Figure 5: Color palette and reproduction of an artwork without and with the protective polymer coating.
Figure 5

(a) The measured bright-field microscope images of uncoated metasurfaces with period varying from 120 to 320 nm and hole radius ranging from 25 to 115 nm. (b) The measured bright-field microscope images of the PMMA-coated metasurfaces. (c) Original image of a selected pastel painting obtained from a public domain resource. (d) Optical microscopy image of the uncoated plasmonic painting. Each colored area is visually uniform and exhibits bright color with high contrast, illustrating a high degree of accuracy in the fabrication process. (e) Optical microscopy image of the PMMA-coated plasmonic painting. The influence of spectral redshift induced by the PMMA coating is taken into account by choosing appropriate lattice period and hole radius, so that each color in the original painting is reproduced with high fidelity in the plasmonic painting. Scale bars: 10 μm.

Angle-insensitive light absorption and color printing

The angular dependence of the optical reflection spectral response of the metasurface is investigated numerically for a selected structure with P = 160 nm and r = 45 nm for both s-polarized (electric field parallel to y axis) and p-polarized (magnetic field parallel to y axis) light (Supplementary Figure S3). The angle resolved chromaticity coordinates have also been calculated from the obtained optical reflectance spectra. It is shown that although a small absorption resonance splitting due to the lattice period is observed at incident angles larger than 30°, the maximum absorption remains higher than 95% even at large incident angles (70°) under both polarizations. Although the excitation of SPPs via grating coupling inherently constitutes a limitation on the angle independence of the resonance wavelength, the effect of lattice period on the spectral response is less pronounced for the designed metasurfaces as compared to the single layer transmission color filters39 due to the following reasons. According to the optical field distribution at the resonance wavelength shown in Fig. 4(g) (uncoated metasurface) and 4(h) (PMMA-coated metasurface), a strong magnetic dipole resonance resulting from anti-symmetric current flow is introduced35 in the metasurface structure which is responsible for the observed perfect light absorption when the thickness of dielectric spacer is small40. The magnetic dipole resonance is expected to remain robust at large incident angles for both s-polarized and p-polarized light for the adopted triangular lattices. This expectation is confirmed by the numerically obtained angle-resolved optical reflection spectra shown in Supplementary Figure S3 (a,b) which exhibit high absorption at wide angle range. As a result, the colors of selected reflection spectral curves (Supplementary Figure S3 (d,e), retrieved from angle resolved chromaticity coordinates using a MATLAB code) are demonstrated to be stable under large viewing angles up to 70°.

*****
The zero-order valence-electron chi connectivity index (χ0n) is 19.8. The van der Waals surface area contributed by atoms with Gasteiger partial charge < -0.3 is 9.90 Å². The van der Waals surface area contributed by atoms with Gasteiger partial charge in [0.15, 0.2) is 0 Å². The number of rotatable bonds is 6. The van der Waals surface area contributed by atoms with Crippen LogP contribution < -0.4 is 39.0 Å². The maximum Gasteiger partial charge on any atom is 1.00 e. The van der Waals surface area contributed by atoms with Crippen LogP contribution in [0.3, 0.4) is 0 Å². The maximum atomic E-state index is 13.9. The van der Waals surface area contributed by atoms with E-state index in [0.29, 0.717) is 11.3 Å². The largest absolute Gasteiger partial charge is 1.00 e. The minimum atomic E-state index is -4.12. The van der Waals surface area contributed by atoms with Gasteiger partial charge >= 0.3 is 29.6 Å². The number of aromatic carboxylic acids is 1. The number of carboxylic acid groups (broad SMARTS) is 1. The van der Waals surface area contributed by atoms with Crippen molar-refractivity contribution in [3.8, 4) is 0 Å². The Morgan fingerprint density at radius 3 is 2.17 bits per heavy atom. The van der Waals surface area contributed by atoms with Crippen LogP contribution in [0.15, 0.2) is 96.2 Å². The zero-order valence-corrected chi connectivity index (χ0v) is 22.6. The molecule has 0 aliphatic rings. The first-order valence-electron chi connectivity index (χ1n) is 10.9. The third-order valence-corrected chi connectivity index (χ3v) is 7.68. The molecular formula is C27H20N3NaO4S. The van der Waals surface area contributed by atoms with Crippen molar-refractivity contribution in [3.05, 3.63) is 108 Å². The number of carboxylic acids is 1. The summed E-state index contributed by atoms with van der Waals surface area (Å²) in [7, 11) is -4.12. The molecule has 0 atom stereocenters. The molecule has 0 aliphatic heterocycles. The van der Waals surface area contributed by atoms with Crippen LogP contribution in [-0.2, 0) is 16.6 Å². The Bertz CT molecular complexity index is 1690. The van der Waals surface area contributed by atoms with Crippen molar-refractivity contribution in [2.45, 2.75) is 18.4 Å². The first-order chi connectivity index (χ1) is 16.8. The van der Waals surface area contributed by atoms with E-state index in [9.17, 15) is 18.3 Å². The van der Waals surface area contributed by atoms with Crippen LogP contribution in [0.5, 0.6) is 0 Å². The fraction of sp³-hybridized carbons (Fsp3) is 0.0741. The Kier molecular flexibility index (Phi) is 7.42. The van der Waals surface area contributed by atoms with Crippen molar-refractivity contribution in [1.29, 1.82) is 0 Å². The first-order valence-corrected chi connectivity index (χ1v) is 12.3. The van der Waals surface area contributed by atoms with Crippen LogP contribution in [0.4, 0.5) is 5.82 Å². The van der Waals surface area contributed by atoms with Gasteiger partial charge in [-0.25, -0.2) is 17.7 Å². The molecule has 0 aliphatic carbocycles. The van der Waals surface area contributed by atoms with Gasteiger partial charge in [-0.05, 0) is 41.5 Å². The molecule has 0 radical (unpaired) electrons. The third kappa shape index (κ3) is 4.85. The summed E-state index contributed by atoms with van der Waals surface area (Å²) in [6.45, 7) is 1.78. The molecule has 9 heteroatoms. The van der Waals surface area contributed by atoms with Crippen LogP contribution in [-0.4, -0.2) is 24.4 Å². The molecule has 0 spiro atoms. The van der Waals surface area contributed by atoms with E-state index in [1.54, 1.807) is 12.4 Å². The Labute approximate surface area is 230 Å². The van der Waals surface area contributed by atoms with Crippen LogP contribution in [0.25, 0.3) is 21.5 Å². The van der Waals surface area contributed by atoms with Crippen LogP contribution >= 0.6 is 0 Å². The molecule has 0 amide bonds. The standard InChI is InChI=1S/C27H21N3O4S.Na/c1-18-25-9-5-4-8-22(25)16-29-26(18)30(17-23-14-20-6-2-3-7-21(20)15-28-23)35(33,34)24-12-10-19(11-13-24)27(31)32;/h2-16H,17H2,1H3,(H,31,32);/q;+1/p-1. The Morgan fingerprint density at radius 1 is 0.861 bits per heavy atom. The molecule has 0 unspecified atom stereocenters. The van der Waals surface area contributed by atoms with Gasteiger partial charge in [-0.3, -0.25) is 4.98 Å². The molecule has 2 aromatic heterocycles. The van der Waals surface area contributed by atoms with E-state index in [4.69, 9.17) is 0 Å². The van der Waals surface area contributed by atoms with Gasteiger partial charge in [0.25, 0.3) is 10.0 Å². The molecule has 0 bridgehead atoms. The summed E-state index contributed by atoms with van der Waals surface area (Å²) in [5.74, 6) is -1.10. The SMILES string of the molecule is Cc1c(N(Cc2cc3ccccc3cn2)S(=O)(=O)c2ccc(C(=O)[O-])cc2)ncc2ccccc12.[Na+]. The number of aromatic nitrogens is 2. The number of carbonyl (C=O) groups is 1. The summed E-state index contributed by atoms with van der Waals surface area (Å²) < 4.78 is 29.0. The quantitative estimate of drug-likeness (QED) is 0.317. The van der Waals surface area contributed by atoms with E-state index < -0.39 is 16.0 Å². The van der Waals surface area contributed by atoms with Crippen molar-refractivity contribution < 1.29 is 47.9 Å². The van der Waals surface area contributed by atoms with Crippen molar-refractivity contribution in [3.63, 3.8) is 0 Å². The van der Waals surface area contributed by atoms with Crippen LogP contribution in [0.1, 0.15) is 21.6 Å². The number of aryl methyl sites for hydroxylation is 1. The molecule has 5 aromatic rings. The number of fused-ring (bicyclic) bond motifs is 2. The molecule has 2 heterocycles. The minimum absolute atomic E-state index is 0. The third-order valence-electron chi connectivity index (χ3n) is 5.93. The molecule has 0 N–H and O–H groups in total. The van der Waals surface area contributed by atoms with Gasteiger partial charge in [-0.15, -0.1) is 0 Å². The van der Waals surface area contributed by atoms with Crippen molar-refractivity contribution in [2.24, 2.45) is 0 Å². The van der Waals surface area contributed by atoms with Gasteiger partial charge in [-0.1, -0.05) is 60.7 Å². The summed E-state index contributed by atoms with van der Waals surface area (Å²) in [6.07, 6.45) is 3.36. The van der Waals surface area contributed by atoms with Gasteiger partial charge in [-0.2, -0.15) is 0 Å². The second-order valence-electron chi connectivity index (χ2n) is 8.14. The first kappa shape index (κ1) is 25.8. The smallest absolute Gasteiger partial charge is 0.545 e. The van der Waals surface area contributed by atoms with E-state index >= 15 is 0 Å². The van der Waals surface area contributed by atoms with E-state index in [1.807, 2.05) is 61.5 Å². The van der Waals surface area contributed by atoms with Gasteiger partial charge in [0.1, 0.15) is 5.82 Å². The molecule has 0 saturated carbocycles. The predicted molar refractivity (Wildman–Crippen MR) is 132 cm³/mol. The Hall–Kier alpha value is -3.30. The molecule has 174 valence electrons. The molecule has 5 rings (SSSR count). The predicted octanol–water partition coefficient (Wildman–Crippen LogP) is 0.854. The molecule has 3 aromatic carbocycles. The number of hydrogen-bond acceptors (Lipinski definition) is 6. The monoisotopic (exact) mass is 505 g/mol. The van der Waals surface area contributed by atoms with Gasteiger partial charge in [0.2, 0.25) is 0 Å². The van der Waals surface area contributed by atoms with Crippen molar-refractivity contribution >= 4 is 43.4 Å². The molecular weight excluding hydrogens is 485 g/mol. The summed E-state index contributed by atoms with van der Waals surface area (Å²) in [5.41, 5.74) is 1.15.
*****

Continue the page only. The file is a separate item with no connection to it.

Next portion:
We have demonstrated the realization of high-performance structural color printing with high resolution, brightness and saturation by utilizing plasmonic metasurfaces of perfect light absorption. Due to the matched impedance to free space at the designated wavelength range, the metasurfaces present narrow-band and near unity absorption resonances in visible frequencies, yielding pure colors with high brightness and exhibiting in the meantime low dependences on polymer protection, incidence angles and polarizations. By simply scaling the period and hole radius of the triangular lattice in the metasurface design, wide color tunability across the entire visible frequency range has been achieved. We believe the demonstrated structural color printing platform based on the above plasmonic metasurfaces will open up the possibility of realizing high-performance, pigment-free color printing and relevant applications such as security marking and information storage.